Developing a Global
Developing a Global Power Grid|
The world runs on electric power. In many areas the level of economic development is determined by the availability of electric power. There are huge needs both in developed nations and in the third world. Today, an estimated two billion people in the world do not yet have electric power service.
Heretofore, power needs of each nation -- and, often, for each city -- have been met by building local generating stations that served only local needs. In recent decades, distribution grids have begun to connect local systems for the benefit of all. This movement has grown to be international, with the linkage of U.S. and Canadian grids, and with some interconnections in Europe.
Now, planners argue that we must think in terms of global grids. For example, a connection between Siberia and North America would offer the possibility of substantial savings. North American cities could use Siberian power while users along the Pacific Rim sleep. Pacific Rim users could use North American power while Americans sleep. Typical grid projects include:
Saudi Arabia -- A pact has been signed for a $1.7 billion grid linking Kuwait, Qatar and Bahrain with Saudi Arabia, then to extend to UAE and Oman.
There are also many noteworthy projects for protecting and restoring natural areas. Reforestation and forestation projects are of special interest. A U.S. firm, Driwater, has planted more than one million trees in a development near Cairo, Egypt. The firm will plant another 17 million trees in the area, using its "Driwater" product -- water bound in a gel form that slowly releases moisture to the soil over time. The project has successfully planted eucalyptus, acacia, mesquite, gazira, ficus, olive and orange trees.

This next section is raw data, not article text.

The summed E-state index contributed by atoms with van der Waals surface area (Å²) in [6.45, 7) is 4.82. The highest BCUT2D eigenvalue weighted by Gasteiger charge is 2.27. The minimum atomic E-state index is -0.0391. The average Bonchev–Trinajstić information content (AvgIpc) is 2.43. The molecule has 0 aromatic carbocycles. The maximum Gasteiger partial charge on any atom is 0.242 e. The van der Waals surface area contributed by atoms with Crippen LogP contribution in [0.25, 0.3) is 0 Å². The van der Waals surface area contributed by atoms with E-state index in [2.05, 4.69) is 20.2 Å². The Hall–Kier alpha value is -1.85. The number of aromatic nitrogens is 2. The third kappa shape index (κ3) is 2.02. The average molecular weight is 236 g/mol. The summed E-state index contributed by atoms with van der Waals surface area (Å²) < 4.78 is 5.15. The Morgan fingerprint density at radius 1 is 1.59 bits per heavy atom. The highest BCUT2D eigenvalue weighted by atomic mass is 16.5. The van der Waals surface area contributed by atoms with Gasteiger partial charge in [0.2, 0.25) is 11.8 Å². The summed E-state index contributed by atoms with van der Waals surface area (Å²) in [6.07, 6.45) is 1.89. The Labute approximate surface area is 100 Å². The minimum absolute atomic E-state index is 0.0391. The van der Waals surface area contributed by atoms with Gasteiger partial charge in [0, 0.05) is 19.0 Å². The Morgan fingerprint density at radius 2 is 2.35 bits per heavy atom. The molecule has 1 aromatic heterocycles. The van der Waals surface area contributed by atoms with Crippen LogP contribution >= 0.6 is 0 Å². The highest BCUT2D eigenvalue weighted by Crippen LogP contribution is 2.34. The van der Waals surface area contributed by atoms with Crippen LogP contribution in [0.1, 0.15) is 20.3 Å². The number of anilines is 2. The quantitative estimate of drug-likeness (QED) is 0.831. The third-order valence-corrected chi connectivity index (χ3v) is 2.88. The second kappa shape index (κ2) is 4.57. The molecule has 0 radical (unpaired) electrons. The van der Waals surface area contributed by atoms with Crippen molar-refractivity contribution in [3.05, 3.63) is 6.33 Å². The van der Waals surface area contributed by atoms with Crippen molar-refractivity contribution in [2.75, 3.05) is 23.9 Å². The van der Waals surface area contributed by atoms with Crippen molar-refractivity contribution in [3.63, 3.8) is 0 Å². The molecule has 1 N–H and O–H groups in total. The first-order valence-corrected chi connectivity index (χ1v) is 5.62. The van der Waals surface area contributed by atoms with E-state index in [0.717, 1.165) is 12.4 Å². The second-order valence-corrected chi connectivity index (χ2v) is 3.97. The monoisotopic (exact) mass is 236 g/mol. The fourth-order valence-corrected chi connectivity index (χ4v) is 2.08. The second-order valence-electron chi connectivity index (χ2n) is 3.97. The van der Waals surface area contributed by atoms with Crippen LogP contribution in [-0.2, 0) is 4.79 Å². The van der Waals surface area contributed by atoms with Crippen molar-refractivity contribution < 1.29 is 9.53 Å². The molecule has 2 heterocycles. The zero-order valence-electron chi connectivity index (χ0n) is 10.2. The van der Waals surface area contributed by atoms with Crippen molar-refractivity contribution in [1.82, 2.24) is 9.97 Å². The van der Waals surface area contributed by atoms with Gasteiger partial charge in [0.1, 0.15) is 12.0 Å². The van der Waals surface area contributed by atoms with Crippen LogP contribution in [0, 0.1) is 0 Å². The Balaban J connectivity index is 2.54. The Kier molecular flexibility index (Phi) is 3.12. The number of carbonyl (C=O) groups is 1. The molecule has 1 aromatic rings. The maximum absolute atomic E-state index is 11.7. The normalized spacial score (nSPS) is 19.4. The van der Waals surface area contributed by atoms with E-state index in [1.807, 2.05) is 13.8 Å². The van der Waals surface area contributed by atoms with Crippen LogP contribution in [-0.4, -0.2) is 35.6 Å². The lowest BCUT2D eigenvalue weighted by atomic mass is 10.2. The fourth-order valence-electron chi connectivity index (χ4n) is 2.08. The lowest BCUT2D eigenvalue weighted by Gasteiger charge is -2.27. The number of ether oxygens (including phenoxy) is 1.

Also of interest are projects to establish greenways linking natural areas -- creating corridors for the free flow of wildlife and for such recreational uses as hiking. As more jurisdictions adopt green infrastructure programs these projects will grow in size and importance.
A cross-section of proposed and ongoing projects includes:
USA -- U.S. government $8 billion project for "replumbing" the Florida everglades.
At the first GSPC in Honolulu in 1992, we heard a report from a Motorola spokesman on their exciting Iridium project. It proposed to put some 70 satellites in high orbit to blanket the world and provide universal point-to-point communications. Soon thereafter the Teledesic project was announced. It would put several hundred satellites in low orbit to accomplish the same kind of worldwide communication.
As this is written, the Iridium project is in bankruptcy, and the Teledesic project has not gotten off the ground. Now, Loral has put forward a $3.8 billion project called Globalstar to provide wireless global service anytime, anywhere. It would involve 48 satellites. While these may be the most spectacular communications projects, there are many other important ventures. Some of them include:
USA -- Lockheed is promoting a $3.6 billion Astrolink satellite net.
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